HTML and CSS Reference
servers are configured to recognize these extensions and handle the files appropriately, processing
different types of files in different ways.
You won't see a file name and extension in every URL you encounter. Most web servers are configured to
automatically locate a specially named file when a directory is requested without a specified file name.
This could be the file called index.html, default.html , or some other name, depending on the way the
server has been set up. Indeed, most of the various parts of the URL may be optional depending on the
particular server configuration.
The URL is the instrument that allows you to build links to other parts of the Web, including other parts of
your own site. You'll use URLs extensively in the HTML and CSS you author, which is why we've spent so
much time exploring them in this first chapter.
Absolute and Relative URLs
A URL can take either of two forms when it points to a resource elsewhere within the same site. An
absolute URL is one that includes the full string, including the protocol and hostname, leaving no question
as to where that resource is found on the Web. You'll use an absolute URL when you link to a site or file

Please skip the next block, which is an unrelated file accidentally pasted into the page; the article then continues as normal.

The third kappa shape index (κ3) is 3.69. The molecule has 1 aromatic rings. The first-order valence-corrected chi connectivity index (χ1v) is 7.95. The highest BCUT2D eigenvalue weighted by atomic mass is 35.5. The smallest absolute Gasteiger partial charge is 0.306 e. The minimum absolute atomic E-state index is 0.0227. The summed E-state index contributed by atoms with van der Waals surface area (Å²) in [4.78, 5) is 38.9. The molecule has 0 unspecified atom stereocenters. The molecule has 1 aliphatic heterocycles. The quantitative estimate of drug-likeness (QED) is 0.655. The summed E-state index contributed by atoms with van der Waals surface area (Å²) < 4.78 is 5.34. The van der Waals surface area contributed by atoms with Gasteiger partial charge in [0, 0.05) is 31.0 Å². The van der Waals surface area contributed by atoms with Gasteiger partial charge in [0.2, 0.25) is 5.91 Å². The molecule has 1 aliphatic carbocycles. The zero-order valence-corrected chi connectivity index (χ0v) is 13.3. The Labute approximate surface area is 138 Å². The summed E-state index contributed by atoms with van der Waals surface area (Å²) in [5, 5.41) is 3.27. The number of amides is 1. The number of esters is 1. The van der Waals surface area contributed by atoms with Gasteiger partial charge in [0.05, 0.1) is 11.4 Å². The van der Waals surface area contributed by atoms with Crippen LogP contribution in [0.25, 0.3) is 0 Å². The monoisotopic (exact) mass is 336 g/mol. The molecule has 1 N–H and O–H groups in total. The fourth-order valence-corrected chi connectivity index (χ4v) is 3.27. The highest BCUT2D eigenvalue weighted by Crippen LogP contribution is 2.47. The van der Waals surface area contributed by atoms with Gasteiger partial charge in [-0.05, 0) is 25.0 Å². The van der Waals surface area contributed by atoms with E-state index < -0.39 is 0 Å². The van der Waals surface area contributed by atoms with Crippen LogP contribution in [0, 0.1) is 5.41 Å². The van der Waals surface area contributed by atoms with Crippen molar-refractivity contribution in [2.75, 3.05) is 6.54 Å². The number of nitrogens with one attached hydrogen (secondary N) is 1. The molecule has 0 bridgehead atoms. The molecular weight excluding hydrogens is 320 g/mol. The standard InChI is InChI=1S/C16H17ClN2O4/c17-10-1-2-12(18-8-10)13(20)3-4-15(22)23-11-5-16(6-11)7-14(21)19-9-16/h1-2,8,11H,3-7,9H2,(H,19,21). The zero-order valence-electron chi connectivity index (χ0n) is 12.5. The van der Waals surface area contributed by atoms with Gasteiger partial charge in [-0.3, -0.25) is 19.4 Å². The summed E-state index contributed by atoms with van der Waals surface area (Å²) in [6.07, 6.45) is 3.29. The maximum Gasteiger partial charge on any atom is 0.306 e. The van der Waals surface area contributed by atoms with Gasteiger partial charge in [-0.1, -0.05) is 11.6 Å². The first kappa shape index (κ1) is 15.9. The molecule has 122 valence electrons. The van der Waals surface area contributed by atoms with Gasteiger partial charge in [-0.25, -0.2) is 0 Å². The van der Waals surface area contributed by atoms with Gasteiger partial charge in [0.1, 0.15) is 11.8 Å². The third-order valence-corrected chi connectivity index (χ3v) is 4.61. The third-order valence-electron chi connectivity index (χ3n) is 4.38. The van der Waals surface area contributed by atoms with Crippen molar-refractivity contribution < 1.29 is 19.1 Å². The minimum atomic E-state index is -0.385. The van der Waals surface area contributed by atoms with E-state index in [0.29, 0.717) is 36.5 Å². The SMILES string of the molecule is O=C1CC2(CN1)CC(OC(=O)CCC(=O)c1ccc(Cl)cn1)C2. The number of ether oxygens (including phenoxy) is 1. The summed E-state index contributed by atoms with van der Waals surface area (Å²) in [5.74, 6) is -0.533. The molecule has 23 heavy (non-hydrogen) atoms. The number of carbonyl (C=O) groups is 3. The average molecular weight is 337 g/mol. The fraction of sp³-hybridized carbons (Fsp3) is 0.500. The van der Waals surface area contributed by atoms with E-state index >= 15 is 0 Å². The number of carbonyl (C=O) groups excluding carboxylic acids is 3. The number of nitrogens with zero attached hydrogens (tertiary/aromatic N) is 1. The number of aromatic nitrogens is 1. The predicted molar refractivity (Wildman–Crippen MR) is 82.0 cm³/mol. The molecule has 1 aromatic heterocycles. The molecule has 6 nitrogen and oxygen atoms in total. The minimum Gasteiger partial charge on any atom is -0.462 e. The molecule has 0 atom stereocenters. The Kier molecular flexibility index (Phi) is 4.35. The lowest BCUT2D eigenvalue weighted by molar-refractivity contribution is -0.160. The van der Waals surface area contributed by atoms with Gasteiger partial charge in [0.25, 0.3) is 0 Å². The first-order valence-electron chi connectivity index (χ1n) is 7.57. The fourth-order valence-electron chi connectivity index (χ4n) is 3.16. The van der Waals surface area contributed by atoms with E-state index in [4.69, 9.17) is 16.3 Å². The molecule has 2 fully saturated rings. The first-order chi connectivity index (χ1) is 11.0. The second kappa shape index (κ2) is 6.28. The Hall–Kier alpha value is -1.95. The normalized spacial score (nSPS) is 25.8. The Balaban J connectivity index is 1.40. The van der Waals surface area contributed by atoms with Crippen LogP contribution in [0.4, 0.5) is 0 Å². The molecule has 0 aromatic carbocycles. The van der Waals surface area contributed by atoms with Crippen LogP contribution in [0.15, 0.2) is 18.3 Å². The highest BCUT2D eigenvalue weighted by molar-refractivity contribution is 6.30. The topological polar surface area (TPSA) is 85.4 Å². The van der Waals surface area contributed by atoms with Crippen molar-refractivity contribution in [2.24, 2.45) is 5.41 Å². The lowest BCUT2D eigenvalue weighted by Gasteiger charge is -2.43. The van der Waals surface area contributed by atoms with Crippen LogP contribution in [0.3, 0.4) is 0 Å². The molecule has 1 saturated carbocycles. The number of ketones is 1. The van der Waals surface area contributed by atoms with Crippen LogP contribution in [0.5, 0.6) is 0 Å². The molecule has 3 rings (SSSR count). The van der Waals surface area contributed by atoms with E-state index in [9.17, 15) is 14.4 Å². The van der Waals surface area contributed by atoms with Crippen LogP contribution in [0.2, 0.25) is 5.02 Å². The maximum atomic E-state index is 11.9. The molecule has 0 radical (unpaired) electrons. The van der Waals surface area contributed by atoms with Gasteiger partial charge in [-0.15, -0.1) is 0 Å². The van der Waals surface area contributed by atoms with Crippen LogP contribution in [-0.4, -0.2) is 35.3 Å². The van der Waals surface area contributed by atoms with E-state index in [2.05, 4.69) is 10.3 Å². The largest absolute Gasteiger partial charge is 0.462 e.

outside your own site's domain, though internal URLs can also be absolute.
A relative URL is one that points to a resource within the same site by referencing only the path and/or file,
omitting the protocol and hostname because those can be safely assumed. It might look something like
If the destination file is kept within the same directory as the file where the URL occurs, the path can be
assumed as well so only the file name and extension are required, like so:
If the destination is in a directory above the source file, you can indicate that relative path with two dots
and a slash ( ../ ), instructing the browser to go up one level to find the resource. Each occurrence of ../
indicates one up-level directive, so a URL pointing two directories upwards might look like this:
Almost all web servers are configured to interpret a leading slash in a relative URL as the site root
directory, so URLs can be “site root relative,” showing the full path from the site root down:
Lastly, if the destination is a directory rather than a specific file, only the path is needed: